As environment editor Graham Lloyd reports today, with 250 years' worth of gas reserves now in play, the shale revolution is cutting power costs and carbon emissions and increasing energy supplies. In the longer term, it promises energy security, export earnings and stability as the West's dependence on Middle East oil diminishes.
The unexpected emergence of shale, foreseen by very few four or five years ago, underlines the folly of governments trying to "pick winners" by investing in various forms of renewable energy, such as wind and solar power, which will only be viable on a large scale if technology improves.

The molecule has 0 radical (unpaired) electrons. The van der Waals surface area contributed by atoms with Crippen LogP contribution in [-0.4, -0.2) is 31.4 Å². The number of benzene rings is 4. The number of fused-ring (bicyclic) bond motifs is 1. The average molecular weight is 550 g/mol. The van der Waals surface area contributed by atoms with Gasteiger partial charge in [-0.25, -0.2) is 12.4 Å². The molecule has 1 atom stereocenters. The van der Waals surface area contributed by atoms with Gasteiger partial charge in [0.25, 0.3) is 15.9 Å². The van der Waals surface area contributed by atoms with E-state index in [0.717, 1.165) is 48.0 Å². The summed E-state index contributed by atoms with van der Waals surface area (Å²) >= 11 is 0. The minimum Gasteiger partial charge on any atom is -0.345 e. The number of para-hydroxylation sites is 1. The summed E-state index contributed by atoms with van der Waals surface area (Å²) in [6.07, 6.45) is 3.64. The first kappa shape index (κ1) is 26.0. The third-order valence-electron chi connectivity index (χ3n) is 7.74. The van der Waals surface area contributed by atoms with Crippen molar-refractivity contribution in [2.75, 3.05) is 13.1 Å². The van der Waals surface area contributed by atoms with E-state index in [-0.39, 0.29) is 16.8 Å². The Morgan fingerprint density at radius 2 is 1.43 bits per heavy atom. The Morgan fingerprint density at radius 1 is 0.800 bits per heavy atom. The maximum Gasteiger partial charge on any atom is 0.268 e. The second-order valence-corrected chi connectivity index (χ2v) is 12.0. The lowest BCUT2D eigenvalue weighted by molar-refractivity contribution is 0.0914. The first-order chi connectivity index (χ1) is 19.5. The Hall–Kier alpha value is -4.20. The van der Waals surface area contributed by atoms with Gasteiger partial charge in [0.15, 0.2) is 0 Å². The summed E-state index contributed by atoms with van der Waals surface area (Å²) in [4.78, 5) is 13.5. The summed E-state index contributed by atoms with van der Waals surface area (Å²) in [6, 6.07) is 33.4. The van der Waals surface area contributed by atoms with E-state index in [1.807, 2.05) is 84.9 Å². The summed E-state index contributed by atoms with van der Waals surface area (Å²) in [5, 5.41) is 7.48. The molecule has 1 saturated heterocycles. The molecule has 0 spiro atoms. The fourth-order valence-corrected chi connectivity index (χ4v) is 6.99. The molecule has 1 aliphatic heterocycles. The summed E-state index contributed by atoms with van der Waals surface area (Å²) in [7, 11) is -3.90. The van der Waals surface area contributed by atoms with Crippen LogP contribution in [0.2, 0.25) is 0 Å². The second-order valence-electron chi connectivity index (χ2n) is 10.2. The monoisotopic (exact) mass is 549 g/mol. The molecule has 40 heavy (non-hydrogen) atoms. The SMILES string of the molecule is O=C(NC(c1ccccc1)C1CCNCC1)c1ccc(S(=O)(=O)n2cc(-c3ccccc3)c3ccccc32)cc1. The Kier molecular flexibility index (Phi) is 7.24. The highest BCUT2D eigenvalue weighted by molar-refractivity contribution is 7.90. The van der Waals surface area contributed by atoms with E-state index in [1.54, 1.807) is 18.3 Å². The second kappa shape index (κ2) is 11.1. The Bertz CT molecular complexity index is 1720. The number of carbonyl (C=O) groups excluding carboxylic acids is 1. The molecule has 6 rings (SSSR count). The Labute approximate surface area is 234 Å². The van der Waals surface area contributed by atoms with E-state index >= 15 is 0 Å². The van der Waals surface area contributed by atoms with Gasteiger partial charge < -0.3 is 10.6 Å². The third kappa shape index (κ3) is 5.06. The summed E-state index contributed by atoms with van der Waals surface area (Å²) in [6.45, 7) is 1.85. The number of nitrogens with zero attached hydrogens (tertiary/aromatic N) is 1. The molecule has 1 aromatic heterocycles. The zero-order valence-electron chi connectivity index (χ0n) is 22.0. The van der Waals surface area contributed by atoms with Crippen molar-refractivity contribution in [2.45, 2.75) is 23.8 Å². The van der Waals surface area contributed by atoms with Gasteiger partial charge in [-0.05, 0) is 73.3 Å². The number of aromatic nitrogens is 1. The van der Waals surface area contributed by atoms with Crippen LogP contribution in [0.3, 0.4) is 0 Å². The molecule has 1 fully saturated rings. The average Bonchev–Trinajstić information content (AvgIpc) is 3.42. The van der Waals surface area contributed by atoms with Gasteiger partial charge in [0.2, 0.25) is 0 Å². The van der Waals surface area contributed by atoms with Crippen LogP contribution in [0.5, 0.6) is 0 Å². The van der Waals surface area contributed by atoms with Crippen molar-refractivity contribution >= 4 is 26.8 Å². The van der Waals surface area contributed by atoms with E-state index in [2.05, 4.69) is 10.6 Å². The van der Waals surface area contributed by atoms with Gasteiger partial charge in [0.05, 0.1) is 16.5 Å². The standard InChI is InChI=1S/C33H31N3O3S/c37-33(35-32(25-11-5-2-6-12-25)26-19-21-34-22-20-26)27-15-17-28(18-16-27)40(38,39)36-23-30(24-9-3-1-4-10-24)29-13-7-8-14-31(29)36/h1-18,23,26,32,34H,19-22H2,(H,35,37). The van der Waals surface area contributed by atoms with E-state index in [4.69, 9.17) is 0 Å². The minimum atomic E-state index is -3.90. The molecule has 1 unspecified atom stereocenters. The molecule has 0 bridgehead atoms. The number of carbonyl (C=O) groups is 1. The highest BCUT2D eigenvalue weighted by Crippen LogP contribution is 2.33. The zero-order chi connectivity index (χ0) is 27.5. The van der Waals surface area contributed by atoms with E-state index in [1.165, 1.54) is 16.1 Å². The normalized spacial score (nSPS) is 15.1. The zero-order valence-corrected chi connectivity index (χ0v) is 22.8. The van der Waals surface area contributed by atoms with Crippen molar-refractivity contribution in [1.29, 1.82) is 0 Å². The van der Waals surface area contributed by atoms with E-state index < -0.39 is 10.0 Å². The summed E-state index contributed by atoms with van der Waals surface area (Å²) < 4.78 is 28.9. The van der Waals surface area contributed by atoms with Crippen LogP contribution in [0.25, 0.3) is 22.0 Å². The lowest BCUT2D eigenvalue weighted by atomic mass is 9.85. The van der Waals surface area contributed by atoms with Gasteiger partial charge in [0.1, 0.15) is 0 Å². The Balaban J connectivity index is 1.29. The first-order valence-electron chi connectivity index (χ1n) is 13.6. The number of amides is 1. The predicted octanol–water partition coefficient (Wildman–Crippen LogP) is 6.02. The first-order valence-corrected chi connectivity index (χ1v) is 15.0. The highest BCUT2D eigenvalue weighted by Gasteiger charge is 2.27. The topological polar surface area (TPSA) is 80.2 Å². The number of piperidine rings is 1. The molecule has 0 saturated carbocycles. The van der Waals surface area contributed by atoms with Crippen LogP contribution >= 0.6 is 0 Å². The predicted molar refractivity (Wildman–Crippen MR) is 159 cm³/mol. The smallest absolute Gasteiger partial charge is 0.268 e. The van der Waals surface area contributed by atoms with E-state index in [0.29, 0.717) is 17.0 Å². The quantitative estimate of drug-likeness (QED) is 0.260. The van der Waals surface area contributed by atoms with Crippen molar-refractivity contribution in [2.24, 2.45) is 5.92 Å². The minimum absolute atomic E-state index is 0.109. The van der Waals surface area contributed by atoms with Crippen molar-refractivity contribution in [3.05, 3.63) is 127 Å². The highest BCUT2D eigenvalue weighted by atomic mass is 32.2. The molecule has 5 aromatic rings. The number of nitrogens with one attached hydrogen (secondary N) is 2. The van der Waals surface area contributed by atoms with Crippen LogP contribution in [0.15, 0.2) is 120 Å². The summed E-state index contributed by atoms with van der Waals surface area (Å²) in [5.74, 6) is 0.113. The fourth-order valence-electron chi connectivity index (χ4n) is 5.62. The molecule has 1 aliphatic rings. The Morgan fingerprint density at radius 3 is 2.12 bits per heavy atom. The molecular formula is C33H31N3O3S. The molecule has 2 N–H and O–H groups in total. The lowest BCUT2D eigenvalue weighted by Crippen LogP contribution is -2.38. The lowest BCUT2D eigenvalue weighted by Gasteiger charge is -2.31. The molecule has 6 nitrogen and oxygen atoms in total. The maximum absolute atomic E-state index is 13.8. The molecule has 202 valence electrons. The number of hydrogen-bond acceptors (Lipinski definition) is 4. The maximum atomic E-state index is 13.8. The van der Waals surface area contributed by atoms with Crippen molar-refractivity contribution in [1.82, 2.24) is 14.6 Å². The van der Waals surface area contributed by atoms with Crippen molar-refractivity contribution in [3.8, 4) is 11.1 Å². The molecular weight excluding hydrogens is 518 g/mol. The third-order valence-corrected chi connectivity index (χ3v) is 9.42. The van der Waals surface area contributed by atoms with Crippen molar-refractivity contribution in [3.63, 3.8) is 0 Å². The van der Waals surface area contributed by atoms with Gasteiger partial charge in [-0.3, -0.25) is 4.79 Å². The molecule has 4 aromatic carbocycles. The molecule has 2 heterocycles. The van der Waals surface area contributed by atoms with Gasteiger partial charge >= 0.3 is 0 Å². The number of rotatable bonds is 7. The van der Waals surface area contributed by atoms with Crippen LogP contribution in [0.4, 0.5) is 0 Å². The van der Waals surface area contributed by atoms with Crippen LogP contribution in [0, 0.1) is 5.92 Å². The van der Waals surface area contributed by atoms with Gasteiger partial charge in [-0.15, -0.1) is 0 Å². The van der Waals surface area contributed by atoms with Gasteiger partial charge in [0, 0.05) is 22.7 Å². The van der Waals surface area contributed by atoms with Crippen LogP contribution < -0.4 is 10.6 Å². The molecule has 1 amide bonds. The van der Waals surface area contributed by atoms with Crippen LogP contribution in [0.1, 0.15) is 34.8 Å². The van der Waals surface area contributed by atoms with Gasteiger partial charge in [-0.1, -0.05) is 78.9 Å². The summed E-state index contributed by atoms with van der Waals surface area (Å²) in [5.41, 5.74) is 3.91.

Too little attention has been paid to Australia's vast shale reserves, which are potentially far bigger than coal-seam gas. Apart from the volume of water needed to access it, shale poses fewer environmental problems than coal-seam gas. The geological formations are more stable and located in more remote areas. Given the reluctance of our politicians to pursue nuclear power, shale has the potential to be an important energy source for decades.